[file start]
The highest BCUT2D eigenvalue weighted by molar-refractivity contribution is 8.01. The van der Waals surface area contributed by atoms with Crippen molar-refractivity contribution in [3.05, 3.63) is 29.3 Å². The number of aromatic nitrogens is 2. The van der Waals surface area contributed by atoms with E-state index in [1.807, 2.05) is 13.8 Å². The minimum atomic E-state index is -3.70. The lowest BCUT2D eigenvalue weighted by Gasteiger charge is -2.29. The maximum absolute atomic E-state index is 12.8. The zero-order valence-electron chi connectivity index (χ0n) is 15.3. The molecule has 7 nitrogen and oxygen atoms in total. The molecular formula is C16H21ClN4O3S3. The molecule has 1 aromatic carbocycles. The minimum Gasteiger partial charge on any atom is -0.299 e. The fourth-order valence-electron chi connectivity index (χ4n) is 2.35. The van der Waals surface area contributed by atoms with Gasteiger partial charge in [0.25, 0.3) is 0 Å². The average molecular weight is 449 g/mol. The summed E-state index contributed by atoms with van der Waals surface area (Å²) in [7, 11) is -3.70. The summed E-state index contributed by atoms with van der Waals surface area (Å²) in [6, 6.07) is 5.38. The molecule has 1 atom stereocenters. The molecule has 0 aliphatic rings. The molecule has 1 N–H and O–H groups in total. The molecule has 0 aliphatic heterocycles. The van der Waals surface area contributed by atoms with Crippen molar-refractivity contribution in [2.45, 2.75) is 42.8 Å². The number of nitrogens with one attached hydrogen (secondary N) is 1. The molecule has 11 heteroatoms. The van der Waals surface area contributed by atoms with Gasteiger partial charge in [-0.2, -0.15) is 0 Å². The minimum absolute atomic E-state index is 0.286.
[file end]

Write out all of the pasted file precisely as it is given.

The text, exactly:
The highest BCUT2D eigenvalue weighted by molar-refractivity contribution is 8.01. The van der Waals surface area contributed by atoms with Crippen molar-refractivity contribution in [3.05, 3.63) is 29.3 Å². The number of aromatic nitrogens is 2. The van der Waals surface area contributed by atoms with E-state index in [1.807, 2.05) is 13.8 Å². The minimum atomic E-state index is -3.70. The lowest BCUT2D eigenvalue weighted by Gasteiger charge is -2.29. The maximum absolute atomic E-state index is 12.8. The zero-order valence-electron chi connectivity index (χ0n) is 15.3. The molecule has 7 nitrogen and oxygen atoms in total. The molecular formula is C16H21ClN4O3S3. The molecule has 1 aromatic carbocycles. The minimum Gasteiger partial charge on any atom is -0.299 e. The fourth-order valence-electron chi connectivity index (χ4n) is 2.35. The van der Waals surface area contributed by atoms with Gasteiger partial charge in [0.25, 0.3) is 0 Å². The average molecular weight is 449 g/mol. The summed E-state index contributed by atoms with van der Waals surface area (Å²) in [7, 11) is -3.70. The summed E-state index contributed by atoms with van der Waals surface area (Å²) in [6, 6.07) is 5.38. The molecule has 1 atom stereocenters. The molecule has 0 aliphatic rings. The molecule has 1 N–H and O–H groups in total. The molecule has 0 aliphatic heterocycles. The van der Waals surface area contributed by atoms with Crippen molar-refractivity contribution in [2.45, 2.75) is 42.8 Å². The number of nitrogens with one attached hydrogen (secondary N) is 1. The molecule has 11 heteroatoms. The van der Waals surface area contributed by atoms with Gasteiger partial charge in [-0.2, -0.15) is 0 Å². The minimum absolute atomic E-state index is 0.286.